Soil structure describes how the particles in the soil hang together – or don’t – in clumps known as aggregates. From a horticultural perspective, soil structure can be “good” or “bad” and can also be improved or degraded by how we treat the soil. Good soil structure is soft and crumbly, with granular aggregates that hold together even in water. Soil structure can also be blocky, platy, columnar or structureless, such as a single-grain sand or a massive clay soil.
Soil structure can be improved by the additional of organic matter – compost and mulch – and by preventing compaction and disturbance of the soil. Tilling is a double-edged sword; although an initial tilling can help a compacted or poor-structured soil, repeated tilling destroys aggregates. Depending on the site, the existing soil structure will either need improvement or be worth preserving. A simple, inexpensive test of soil structure called the slake test is outlined in a publication from the USDA Natural Resources Conservation Service (NRDC). Consult a soil science specialist for further details.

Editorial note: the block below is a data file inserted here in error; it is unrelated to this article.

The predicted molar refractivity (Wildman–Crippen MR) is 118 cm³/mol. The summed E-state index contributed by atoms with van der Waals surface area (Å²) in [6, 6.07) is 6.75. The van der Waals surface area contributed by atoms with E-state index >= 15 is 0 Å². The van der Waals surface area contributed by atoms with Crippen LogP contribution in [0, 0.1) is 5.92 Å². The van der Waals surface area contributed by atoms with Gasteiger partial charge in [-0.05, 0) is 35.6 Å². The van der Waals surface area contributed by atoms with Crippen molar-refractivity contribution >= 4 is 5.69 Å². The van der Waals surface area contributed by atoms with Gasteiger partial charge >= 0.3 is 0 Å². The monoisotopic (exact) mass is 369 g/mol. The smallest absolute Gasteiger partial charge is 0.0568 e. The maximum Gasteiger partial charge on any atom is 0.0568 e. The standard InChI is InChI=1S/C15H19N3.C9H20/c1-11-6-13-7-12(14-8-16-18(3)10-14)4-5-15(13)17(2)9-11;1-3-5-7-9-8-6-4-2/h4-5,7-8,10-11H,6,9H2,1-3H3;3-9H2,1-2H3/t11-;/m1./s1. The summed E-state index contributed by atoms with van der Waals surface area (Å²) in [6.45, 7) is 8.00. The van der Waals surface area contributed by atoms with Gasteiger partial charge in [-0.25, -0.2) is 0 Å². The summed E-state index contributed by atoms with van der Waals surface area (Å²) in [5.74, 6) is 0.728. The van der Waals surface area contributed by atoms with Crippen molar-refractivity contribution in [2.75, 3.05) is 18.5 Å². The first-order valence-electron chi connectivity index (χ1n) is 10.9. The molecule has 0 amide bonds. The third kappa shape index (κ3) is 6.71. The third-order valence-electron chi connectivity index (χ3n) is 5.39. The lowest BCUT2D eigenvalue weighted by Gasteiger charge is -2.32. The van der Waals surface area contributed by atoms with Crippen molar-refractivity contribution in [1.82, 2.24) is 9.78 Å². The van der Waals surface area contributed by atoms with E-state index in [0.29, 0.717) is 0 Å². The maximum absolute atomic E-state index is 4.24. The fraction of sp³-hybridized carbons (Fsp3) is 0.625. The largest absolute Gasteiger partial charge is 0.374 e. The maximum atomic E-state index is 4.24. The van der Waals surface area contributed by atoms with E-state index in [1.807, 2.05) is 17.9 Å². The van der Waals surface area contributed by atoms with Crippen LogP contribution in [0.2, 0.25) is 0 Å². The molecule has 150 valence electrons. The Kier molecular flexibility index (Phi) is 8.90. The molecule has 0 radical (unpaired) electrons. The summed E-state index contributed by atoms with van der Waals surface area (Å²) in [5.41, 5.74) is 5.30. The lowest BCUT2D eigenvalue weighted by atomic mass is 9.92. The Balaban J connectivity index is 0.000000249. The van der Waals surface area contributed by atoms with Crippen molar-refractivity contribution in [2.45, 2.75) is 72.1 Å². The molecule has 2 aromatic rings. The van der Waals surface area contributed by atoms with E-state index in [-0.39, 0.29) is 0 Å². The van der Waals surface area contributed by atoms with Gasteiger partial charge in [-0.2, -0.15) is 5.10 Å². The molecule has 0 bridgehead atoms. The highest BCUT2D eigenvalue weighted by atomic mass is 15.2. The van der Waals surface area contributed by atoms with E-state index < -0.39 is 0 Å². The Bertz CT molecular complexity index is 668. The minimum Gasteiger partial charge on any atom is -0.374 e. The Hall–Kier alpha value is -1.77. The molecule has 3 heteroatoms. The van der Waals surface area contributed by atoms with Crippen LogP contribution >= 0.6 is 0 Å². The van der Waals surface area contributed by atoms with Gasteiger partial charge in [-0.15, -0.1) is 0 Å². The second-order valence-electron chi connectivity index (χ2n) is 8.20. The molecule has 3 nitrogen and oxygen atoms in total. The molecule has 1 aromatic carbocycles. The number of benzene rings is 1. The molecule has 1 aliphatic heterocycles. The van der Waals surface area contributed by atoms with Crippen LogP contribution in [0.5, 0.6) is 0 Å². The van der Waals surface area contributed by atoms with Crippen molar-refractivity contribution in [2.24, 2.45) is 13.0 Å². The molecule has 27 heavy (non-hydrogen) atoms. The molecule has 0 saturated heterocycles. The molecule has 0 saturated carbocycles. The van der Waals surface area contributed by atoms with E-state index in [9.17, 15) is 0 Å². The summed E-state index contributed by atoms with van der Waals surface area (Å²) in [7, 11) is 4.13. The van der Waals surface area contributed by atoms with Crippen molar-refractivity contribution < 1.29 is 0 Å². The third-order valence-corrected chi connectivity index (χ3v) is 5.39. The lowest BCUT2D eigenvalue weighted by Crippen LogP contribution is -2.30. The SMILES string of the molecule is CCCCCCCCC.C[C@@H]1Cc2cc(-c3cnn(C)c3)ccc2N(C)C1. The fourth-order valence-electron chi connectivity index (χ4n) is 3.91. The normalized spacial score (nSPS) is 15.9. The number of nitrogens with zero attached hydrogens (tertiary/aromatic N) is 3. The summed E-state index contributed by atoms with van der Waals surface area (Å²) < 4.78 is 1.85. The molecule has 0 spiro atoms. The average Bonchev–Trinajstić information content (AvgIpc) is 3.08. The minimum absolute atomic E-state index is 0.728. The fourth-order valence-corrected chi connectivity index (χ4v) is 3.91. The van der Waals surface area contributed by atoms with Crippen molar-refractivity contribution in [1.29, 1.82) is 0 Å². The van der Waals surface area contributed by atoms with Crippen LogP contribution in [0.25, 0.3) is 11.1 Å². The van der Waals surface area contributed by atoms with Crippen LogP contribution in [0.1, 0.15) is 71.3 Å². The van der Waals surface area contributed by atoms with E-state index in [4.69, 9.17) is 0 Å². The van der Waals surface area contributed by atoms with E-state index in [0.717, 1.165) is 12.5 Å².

Soil pH and nutrient levels
Soil pH refers to the acidity or alkalinity of the soil. Lower numbers are more acidic and higher are more alkaline. The scale is logarithmic, so a pH of 6 is 10 times more acidic than a pH of 7, but a pH of 5 is 100 times more acidic than 7. Most plants grow in a pH of 6.5 to 7.0, (slightly acidic to neutral), which is also where soil nutrients are most available. “Acid-loving” plants may grow a pH as low as 5.5, and certain plants grow above 7.5, but the plant lists grow shorter as we get further away from neutral in either direction.
While adding lime may raise pH or sulfur may lower it, these changes may be negligible at worst or temporary at best. Lime or sulfur may be applied to the topsoil layer but will do nothing to change subsurface pH. In addition, clay soils have a high resistance to changes in pH (high buffering capacity) so more amendment may be needed than is practical. It is more advisable to choose plants adapted to a particular soil pH –a local horticulturalist can be very helpful.